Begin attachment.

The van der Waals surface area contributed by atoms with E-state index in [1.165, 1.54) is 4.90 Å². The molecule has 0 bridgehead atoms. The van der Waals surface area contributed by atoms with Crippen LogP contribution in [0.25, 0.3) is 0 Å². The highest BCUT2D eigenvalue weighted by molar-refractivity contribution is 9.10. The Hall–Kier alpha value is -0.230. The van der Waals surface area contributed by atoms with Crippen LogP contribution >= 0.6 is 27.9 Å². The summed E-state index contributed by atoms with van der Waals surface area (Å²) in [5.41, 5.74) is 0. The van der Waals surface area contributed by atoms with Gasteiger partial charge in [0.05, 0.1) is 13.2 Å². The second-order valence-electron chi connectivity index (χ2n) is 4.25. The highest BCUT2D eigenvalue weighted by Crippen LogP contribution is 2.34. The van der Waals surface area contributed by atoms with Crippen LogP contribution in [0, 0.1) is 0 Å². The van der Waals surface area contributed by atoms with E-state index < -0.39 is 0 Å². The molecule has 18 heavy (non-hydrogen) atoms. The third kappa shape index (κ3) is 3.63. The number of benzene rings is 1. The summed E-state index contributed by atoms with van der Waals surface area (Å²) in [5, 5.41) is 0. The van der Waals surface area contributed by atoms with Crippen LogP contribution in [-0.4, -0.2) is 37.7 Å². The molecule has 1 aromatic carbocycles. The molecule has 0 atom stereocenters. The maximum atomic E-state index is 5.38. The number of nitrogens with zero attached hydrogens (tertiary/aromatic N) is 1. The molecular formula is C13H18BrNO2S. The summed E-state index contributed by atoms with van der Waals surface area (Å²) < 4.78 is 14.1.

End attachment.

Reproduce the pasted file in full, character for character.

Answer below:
The van der Waals surface area contributed by atoms with E-state index in [1.165, 1.54) is 4.90 Å². The molecule has 0 bridgehead atoms. The van der Waals surface area contributed by atoms with Crippen LogP contribution in [0.25, 0.3) is 0 Å². The highest BCUT2D eigenvalue weighted by molar-refractivity contribution is 9.10. The Hall–Kier alpha value is -0.230. The van der Waals surface area contributed by atoms with Crippen LogP contribution >= 0.6 is 27.9 Å². The summed E-state index contributed by atoms with van der Waals surface area (Å²) in [5.41, 5.74) is 0. The van der Waals surface area contributed by atoms with Gasteiger partial charge in [0.05, 0.1) is 13.2 Å². The second-order valence-electron chi connectivity index (χ2n) is 4.25. The highest BCUT2D eigenvalue weighted by Crippen LogP contribution is 2.34. The van der Waals surface area contributed by atoms with Crippen LogP contribution in [0, 0.1) is 0 Å². The van der Waals surface area contributed by atoms with E-state index < -0.39 is 0 Å². The molecule has 18 heavy (non-hydrogen) atoms. The third kappa shape index (κ3) is 3.63. The number of benzene rings is 1. The summed E-state index contributed by atoms with van der Waals surface area (Å²) in [5, 5.41) is 0. The van der Waals surface area contributed by atoms with Crippen LogP contribution in [-0.4, -0.2) is 37.7 Å². The molecule has 1 aromatic carbocycles. The molecule has 0 atom stereocenters. The maximum atomic E-state index is 5.38. The number of nitrogens with zero attached hydrogens (tertiary/aromatic N) is 1. The molecular formula is C13H18BrNO2S. The summed E-state index contributed by atoms with van der Waals surface area (Å²) < 4.78 is 14.1.